Everything looks strangely different in reverse.
For most people, when they think about "how they look," the image in their head is the one they see in the mirror. Everyone else, however, sees you in reverse, which is why you get convinced that every picture taken of you looks funny when no one else seems to agree. When you're absolutely used to something, any change, even a simple reversal, can be staggering.
I remember being at a bar one night with my back to the television. Fortunately, I was seated across from a framed picture with a wonderfully reflective glass surface on which I could watch the Cubs slowly give up yet another postseason. I was shocked, however, when the first batter got a hit, and then ran to third base! Of course, this was just the mirror working its magic, but the whole experience was oddly unsettling. I mean, I knew the Cubs were bad that year, but that's just wrong.
Taking a different point of view can be a shock, but it can also be revealing. Artists very often take a step back from their work and find unexpected depth. Sports networks are constantly trying to find new and exciting angles to show every intricacy of the game (though they still haven't figured out how to put a steady camera on the goal line). For me, the new angle I needed today, was simply to head in the other direction.
Most of my running routes are loops, giving me the option of direction, so that I have that much more variety in the run. Each direction has its own benefits and challenges. Sometimes it dictates when the hills will arrive (as in my 8 mile course). Sometimes, it's about the direction from which I approach parking lots, since most people turning right refuse to watch for pedestrians. This morning, I just wanted to try something different.
I've run this slightly-more-than-5K route a couple times, always going in the clockwise direction, so I decided to switch it around for today. I was absolutely shocked at how different the experience was.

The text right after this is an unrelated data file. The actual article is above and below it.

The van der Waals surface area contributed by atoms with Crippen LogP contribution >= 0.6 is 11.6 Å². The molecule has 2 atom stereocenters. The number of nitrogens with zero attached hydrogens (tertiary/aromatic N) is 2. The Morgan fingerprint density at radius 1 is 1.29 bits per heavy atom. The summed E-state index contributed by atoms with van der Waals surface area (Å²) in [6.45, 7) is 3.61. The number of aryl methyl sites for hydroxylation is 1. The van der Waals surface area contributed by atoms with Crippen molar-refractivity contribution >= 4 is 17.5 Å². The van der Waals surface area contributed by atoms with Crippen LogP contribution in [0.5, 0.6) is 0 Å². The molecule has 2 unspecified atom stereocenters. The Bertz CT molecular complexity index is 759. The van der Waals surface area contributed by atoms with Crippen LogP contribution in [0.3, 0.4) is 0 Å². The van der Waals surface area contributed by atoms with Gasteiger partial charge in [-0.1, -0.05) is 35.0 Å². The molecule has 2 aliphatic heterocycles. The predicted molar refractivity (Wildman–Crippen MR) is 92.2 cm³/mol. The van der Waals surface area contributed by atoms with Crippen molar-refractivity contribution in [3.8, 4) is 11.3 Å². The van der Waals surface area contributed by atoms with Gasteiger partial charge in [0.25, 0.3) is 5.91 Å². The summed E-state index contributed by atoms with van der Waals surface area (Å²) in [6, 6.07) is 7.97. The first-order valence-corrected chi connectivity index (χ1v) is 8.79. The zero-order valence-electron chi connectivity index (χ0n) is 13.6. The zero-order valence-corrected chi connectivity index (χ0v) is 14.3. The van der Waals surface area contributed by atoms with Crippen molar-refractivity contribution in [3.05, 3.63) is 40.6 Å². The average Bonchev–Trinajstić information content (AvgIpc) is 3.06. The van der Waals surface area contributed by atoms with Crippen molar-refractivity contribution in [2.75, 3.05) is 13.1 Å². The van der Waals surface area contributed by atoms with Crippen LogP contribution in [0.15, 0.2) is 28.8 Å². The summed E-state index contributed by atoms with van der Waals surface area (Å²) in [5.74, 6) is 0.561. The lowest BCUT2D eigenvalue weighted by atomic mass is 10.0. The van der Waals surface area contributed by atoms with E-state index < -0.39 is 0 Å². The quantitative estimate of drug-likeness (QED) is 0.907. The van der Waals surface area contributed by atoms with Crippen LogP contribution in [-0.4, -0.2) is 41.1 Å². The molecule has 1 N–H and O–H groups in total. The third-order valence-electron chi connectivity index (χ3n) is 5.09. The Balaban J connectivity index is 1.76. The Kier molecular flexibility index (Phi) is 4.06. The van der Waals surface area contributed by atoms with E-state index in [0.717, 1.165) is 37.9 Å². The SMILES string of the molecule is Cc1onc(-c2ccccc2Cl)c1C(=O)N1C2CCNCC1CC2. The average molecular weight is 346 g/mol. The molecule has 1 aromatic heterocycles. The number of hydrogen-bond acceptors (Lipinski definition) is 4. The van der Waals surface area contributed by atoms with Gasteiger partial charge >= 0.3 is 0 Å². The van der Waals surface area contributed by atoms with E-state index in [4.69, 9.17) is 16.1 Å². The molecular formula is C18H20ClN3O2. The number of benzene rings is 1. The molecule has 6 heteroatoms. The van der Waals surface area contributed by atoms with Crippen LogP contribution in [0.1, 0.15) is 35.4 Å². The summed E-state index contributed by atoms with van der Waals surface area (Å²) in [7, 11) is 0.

Have those cows always been there? I mean, I've already discovered one cow pasture and one goat pasture on this three-mile loop around my house. It really makes you feel like a Texan to see cows three blocks from home. But not only have I never seen these cows before, I never smelled them before, and judging from the moment of recognition I had this morning, I'm not sure how I could have missed them.
Where are all the dogs? There's a little area I called Canine Alley on a street parallel to our own. In a 3/4 mile stretch, I must have passed (no exaggeration) 25 dogs, all rather high-strung. Of course, living near all those high-strung dogs is probably what made them all so high strung. It's a vicious cycle. This morning, I didn't hear a single one. It might have helped that I hadn't brought my own dog along, but maybe they just sleep in on Sundays.
Are those chickens? Yes. Yes they were.
How did I miss the ice cream truck? And I don't just mean how did I never see it parked outside of the guy's house. I mean, how did I make it through the hottest summer in Texas history without seeing an ice cream truck anywhere in this city, but upon moving into this house in November, I hear it every day about 2:00pm. It's January, you think, that can't possibly be right. But there he was. Loading up the ice. In January.
And finally, that's it? This may have been more an effect of relative mileage than of reversed direction, but it was still a nice treat. I suddenly found myself turning toward home with plenty of energy to spare. Energy that then went into cleaning my backyard. I was actually motivated to clean my yard.
To say the run was strange would be to diminish the unique quality that every run has, but it was certainly one of the more unique runs in my recent memory. It made me take notice, and was just quirky enough to be worth remembering.
Like watching baseball in a mirror.
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